Long after the streams that formed the caves last flowed, the constant dripping of percolation water can produce some magnificent crystal formations over thousands of years. At the far end of the 70km long Ogof Draenen cave system lies the Geryon, a mind-blowing pure white formation. Taking six hours to reach this point in the cave carrying the camera gear we spent an hour taking photos. We signed our names in the logbook before we left, with our visit on that day it made 40 people who had stood in this chamber and set eyes on it. It was a vast distance to travel, navigationally challenging and physically exhausting 13 hours of caving, but a fantastic privilege to be one of a handful of people to visit it.
What Flickr members are your favorites?
People who I follow avidly at the moment are producing stunning photos in low-light environments. Here are three of my absolute favorites:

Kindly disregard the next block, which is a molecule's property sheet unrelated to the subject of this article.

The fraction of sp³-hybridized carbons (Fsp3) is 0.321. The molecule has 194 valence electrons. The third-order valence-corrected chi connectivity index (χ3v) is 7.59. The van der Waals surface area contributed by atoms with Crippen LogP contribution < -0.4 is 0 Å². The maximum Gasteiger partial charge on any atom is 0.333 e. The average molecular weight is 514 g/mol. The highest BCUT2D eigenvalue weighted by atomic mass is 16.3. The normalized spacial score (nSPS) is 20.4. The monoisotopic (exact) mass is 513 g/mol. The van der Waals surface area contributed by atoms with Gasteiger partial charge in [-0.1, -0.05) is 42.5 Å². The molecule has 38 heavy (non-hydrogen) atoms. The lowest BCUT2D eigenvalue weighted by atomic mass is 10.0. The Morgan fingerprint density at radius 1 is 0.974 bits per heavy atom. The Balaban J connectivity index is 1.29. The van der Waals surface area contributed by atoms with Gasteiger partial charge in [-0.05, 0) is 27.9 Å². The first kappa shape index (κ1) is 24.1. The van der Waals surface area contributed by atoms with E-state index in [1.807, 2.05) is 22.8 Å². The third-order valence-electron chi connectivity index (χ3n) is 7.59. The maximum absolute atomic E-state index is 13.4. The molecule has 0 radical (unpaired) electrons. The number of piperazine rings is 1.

Matt Emmett – Forgotten Heritage Photography
Matt started out as a caver but concentrated his photographic efforts in the field of Urban Exploration. He has excelled in the Urbex field and produces the most stunning photos of urban decay. His lighting is subtle and the post processing on the images is an art form.
Robbie Shone – Cave and Travel Photographer
Robbie leads the field in cave photography, producing jaw dropping images of the most fantastic places from around the world. Despite hours of set up required for each of the locations, all the people in the shots look perfectly natural in these showcase images of the largest chambers on Earth.
Espeleofoto – Roberto F Garcia and Sergio Laburu
A collective of photographers here, who have produced a catalogue of photos of stunning caves across Spain. Working as a team they produce spectacular cave photos stunningly lit to highlight the beauty of these amazing caves.
Thanks so much, Brendan, for sharing your caving experiences.